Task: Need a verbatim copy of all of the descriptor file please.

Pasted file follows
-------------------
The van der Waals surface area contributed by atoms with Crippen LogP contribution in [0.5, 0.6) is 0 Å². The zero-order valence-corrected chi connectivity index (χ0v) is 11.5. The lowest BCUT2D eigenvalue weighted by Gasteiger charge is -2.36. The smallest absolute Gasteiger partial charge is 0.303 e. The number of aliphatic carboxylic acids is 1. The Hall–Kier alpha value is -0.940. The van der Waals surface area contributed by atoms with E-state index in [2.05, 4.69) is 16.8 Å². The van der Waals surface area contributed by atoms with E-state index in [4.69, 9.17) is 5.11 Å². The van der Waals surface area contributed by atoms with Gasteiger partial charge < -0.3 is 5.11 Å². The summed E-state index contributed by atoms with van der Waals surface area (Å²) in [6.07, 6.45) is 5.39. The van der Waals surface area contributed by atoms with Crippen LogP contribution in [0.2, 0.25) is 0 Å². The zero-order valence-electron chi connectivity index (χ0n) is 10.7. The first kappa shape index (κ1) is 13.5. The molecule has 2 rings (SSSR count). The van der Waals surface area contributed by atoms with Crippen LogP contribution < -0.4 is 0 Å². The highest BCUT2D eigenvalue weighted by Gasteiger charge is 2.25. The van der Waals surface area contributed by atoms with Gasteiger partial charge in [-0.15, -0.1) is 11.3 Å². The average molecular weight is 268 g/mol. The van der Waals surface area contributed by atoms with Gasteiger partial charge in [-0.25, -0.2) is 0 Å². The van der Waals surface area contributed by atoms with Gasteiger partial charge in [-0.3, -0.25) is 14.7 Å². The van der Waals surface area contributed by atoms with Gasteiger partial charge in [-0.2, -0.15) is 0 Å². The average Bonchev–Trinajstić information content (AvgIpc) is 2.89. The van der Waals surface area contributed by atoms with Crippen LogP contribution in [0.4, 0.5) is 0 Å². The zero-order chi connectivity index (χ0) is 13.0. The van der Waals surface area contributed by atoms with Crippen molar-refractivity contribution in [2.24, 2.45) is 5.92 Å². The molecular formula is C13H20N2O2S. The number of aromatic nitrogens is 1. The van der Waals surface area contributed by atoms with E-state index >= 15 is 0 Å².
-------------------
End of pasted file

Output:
The van der Waals surface area contributed by atoms with Crippen LogP contribution in [0.5, 0.6) is 0 Å². The zero-order valence-corrected chi connectivity index (χ0v) is 11.5. The lowest BCUT2D eigenvalue weighted by Gasteiger charge is -2.36. The smallest absolute Gasteiger partial charge is 0.303 e. The number of aliphatic carboxylic acids is 1. The Hall–Kier alpha value is -0.940. The van der Waals surface area contributed by atoms with E-state index in [2.05, 4.69) is 16.8 Å². The van der Waals surface area contributed by atoms with E-state index in [4.69, 9.17) is 5.11 Å². The van der Waals surface area contributed by atoms with Gasteiger partial charge < -0.3 is 5.11 Å². The summed E-state index contributed by atoms with van der Waals surface area (Å²) in [6.07, 6.45) is 5.39. The van der Waals surface area contributed by atoms with Crippen LogP contribution in [0.2, 0.25) is 0 Å². The zero-order valence-electron chi connectivity index (χ0n) is 10.7. The first kappa shape index (κ1) is 13.5. The molecule has 2 rings (SSSR count). The van der Waals surface area contributed by atoms with Crippen LogP contribution < -0.4 is 0 Å². The highest BCUT2D eigenvalue weighted by Gasteiger charge is 2.25. The van der Waals surface area contributed by atoms with Gasteiger partial charge in [-0.15, -0.1) is 11.3 Å². The average molecular weight is 268 g/mol. The van der Waals surface area contributed by atoms with Gasteiger partial charge in [-0.25, -0.2) is 0 Å². The van der Waals surface area contributed by atoms with Gasteiger partial charge in [-0.3, -0.25) is 14.7 Å². The van der Waals surface area contributed by atoms with Gasteiger partial charge in [-0.2, -0.15) is 0 Å². The average Bonchev–Trinajstić information content (AvgIpc) is 2.89. The van der Waals surface area contributed by atoms with Crippen LogP contribution in [0.4, 0.5) is 0 Å². The zero-order chi connectivity index (χ0) is 13.0. The van der Waals surface area contributed by atoms with Crippen molar-refractivity contribution in [2.24, 2.45) is 5.92 Å². The molecular formula is C13H20N2O2S. The number of aromatic nitrogens is 1. The van der Waals surface area contributed by atoms with E-state index >= 15 is 0 Å².